The testing

    At the moment, our C++ code is compiled as part of the Rust compilation step. Attempting to compile the C++ code directly for testing will result in failure, as the 'cxx' crate generates header files that contain type definitions required by the C++ code. So as to ensure that unit testing the Rust code will test the C++ code, we will write our unit tests as special Rust code that calls the Rust-C++ modules we want to test.

    A similar approach is used in Substrate, and we believe this should work effectively. Precisely, we will have a Rust layer that interacts with C++, and it is the layer that our unit tests use. There may also be some C++ code that is not part of the Rust layer, but is still used as a dependency for the interfaced C++ code. In that case, the C++ code can be tested directly using C++ unit testing, and a make rule can be created to run the tests. The C++ code in question may include core functions such as getting hashes, performing verification, and performing type conversions.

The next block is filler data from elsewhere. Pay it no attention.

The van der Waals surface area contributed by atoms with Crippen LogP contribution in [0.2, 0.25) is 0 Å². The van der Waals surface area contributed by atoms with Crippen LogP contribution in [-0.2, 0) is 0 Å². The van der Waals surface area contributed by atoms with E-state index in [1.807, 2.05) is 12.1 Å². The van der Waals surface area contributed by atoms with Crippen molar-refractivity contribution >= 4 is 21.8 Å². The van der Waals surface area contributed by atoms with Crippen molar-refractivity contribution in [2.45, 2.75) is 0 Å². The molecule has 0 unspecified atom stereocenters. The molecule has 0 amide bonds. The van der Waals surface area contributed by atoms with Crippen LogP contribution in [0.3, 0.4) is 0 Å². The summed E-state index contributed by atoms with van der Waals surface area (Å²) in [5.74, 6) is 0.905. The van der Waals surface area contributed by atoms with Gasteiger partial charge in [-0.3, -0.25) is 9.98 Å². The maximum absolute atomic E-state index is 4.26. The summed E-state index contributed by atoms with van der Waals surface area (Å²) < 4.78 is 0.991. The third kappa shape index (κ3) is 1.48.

To test C++ modules, we believe doctest  would be a good candidate testing library. It is a lightweight and  flexible testing framework that allows to write tests directly in ones  source code, making it easy to test both C++ and Rust code in the same  project. It is also fast, easy to use, and has good support for a  variety of programming languages, including C++ and Rust.

    As for integration testing, we currently have several proofs of concepts on the mayon  repository. However, when we fork the paritytech/polkadot repository,  it should be a simple matter of running the integration test suite  defined in Parity's repository. As for unit testing, we plan to use our  already defined C++ testing framework, and add unit tests while writing  C++ code. This is because we expect to diverge from Parity's code-base  as we move parts to C++.


    In conclusion, the task of rewriting the Polkadot host node in C++ using a hybrid approach is challenging but exciting opportunity. Despite the complexity of the original project’s dependencies and difficulties in asynchronous programming, the team is confident in completing the project with careful planning and a modular approach. Access to the knowledge of Web3 Foundation and Parity developer community is a valuable resource in achieving this goal.The project requires a stable team with diverse skills and reliable communication channels. Zondax is confident about the project's potential and success and excited about its positive impact on the Polkadot ecosystem.


    Mayon repository: https://github.com/Zondax/mayon/

    Final report: https://github.com/Zondax/mayon/blob/main/docs/report/HybridHost_Zondax_Report.pdf